Hop on a video call this Friday?

Hey,

Thanks again for joining my free course on public speaking — I hope you found it useful — and give yourself a pat on the back: you just took a huge step towards learning how to be a more effective entrepreneur and I’m looking forward to helping you in any way I can.

There are plenty of blogs out there giving advice to entrepreneurs — as if all you need is the right growth hack to become the best entrepreneur overnight.

Being a great entrepreneur is about keeping it simple: focus, execution and iteration.

Every week, 30+ people email me for advice. I used to tell them to “just give a shit” or “just be passionate about a topic, you’ll be fine” but I now realize that advice was useless. (I’m sorry, you guys.)

Here’s the thing: they’re trying to raise more money for their company, or trying to influence more customers or just trying to get noticed at work — they’re all trying to get ahead — just like you and me.

As you know, there’s no way to become a great entrepreneur overnight. The problem doesn’t lie in you getting that one killer tip to become a better entrepreneur. The problem lies in you understanding why certain tactics and behaviors are so important.

Get ready to learn the invisible game.

That’s probably why you’re here. You’ve felt that invisible game being played when you read about other entrepreneurs getting ahead and you want to earn that same success for yourself. You want your personal brand, your career, your business and everything you make, to be more effective. Becoming a great entrepreneur is your ticket to the next level.

To gain a better sense of how to improve your own entrepreneurial skills, you need to start listening to other great entrepreneurs — but in a different way. You need to start paying attention to what great entrepreneurs do, not what they say. Don’t worry, we’re going to get into more of that later.

The invisible game isn’t something I was born knowing, it’s something that took me a long time to learn. Let’s rewind the clock back to late 2009 and let me share a bit of my story: 500 Startups didn’t exist yet and I was working for a small family office in San Antonio, TX where I was charged with managing the existing portfolio of tech investments and looking for new companies to invest in.

Every venture firm — like every successful person — has some form of uniqueness but, at their core, the most successful have two job functions: attract and hunt opportunities.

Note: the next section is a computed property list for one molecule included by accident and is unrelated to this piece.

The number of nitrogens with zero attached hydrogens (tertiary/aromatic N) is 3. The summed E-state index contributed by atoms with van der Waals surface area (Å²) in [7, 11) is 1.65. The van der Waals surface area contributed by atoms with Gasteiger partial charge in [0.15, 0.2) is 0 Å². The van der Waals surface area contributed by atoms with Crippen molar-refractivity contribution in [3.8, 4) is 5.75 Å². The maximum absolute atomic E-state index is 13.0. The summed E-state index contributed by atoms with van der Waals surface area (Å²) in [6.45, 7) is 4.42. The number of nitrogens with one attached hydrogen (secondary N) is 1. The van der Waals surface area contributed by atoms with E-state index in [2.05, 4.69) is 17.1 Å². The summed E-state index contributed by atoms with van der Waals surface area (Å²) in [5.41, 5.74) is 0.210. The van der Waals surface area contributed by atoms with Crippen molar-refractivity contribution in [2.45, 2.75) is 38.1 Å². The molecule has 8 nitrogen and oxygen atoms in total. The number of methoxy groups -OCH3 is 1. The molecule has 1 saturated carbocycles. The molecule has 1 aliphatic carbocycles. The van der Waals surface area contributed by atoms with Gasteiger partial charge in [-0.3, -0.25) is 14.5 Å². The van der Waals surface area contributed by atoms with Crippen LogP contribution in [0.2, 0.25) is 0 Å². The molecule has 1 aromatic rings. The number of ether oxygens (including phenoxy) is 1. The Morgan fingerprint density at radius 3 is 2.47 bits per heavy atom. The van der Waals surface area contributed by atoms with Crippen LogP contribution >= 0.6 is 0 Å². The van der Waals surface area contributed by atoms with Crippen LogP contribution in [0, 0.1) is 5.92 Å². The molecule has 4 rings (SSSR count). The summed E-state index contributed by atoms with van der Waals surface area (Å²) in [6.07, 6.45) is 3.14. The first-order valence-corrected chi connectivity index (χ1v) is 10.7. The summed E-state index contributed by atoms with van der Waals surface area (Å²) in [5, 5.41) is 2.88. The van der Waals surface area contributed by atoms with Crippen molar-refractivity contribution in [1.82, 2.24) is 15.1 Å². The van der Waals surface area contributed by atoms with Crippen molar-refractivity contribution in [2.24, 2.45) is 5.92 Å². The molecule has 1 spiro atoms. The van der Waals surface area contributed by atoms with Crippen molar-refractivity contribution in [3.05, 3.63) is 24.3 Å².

That sounds obvious, yet most get it wrong. My job as a professional was (and is) to end up with financial stakes in successful companies and projects. Frankly, that’s not so different than what I — and you — need to create a successful career.

Here I was with my first opportunity in the venture capital industry and I had to figure out how to make a name for myself. I came up with three operating rules for myself that I still use to this day. I call these the Rules of the Invisible Game:

Invisible Game Rule #1: Your personal brand isn’t what you say it is. Rather, it’s how other people perceive you.

I grew up in the DC suburbs — I didn’t have connections, contacts or experience — I was an outsider to Silicon Valley, I didn’t know anyone. So I Googled them. I dug around their LinkedIn, Facebook and Twitter profiles.

I studied everything about them: who they hung out with, what they were wearing and what they had accomplished in the past. What I noticed is that what they said and what they did seemed to be very, very different.

It turns out: who you know, what you wear and what you’ve done are certainly helpful but how you make people feel is extremely important.

Through that careful study, I also noticed something else: these people were very, very good at what they do. They understood that credibility was table stakes. Once you’re credible at something, you should focus on notability. In other words: once you’re good at something, it’s important that others view you as the expert.

So the key is to thoughtfully shape your personal brand once you understand that personal brand is how others perceive you.

Invisible Game Rule #2: Never pick a fight with an elephant head-on.